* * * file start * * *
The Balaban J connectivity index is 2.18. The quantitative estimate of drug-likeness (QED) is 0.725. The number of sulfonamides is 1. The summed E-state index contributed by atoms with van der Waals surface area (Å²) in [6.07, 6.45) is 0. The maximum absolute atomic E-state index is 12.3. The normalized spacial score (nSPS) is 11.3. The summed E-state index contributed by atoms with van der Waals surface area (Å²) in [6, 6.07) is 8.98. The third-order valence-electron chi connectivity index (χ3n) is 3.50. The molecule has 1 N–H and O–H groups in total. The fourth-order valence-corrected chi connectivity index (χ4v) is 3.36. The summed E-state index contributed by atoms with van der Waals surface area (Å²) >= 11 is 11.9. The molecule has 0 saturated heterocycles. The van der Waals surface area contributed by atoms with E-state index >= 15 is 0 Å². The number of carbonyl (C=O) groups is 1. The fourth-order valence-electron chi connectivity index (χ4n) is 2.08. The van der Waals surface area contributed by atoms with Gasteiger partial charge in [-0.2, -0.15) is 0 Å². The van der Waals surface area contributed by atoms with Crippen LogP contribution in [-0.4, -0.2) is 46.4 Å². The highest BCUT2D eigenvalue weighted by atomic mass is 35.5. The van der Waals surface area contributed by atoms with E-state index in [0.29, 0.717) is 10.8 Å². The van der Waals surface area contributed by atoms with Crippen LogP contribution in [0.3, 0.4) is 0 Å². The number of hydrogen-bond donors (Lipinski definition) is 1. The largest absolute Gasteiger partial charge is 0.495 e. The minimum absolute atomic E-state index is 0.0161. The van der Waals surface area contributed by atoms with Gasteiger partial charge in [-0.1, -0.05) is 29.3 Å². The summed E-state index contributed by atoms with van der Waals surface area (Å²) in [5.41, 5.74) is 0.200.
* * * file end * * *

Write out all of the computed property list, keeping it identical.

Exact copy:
The Balaban J connectivity index is 2.18. The quantitative estimate of drug-likeness (QED) is 0.725. The number of sulfonamides is 1. The summed E-state index contributed by atoms with van der Waals surface area (Å²) in [6.07, 6.45) is 0. The maximum absolute atomic E-state index is 12.3. The normalized spacial score (nSPS) is 11.3. The summed E-state index contributed by atoms with van der Waals surface area (Å²) in [6, 6.07) is 8.98. The third-order valence-electron chi connectivity index (χ3n) is 3.50. The molecule has 1 N–H and O–H groups in total. The fourth-order valence-corrected chi connectivity index (χ4v) is 3.36. The summed E-state index contributed by atoms with van der Waals surface area (Å²) >= 11 is 11.9. The molecule has 0 saturated heterocycles. The van der Waals surface area contributed by atoms with E-state index >= 15 is 0 Å². The number of carbonyl (C=O) groups is 1. The fourth-order valence-electron chi connectivity index (χ4n) is 2.08. The van der Waals surface area contributed by atoms with Gasteiger partial charge in [-0.2, -0.15) is 0 Å². The van der Waals surface area contributed by atoms with Crippen LogP contribution in [-0.4, -0.2) is 46.4 Å². The highest BCUT2D eigenvalue weighted by atomic mass is 35.5. The van der Waals surface area contributed by atoms with E-state index in [0.29, 0.717) is 10.8 Å². The van der Waals surface area contributed by atoms with Crippen LogP contribution in [0.3, 0.4) is 0 Å². The number of hydrogen-bond donors (Lipinski definition) is 1. The largest absolute Gasteiger partial charge is 0.495 e. The minimum absolute atomic E-state index is 0.0161. The van der Waals surface area contributed by atoms with Gasteiger partial charge in [-0.1, -0.05) is 29.3 Å². The summed E-state index contributed by atoms with van der Waals surface area (Å²) in [5.41, 5.74) is 0.200.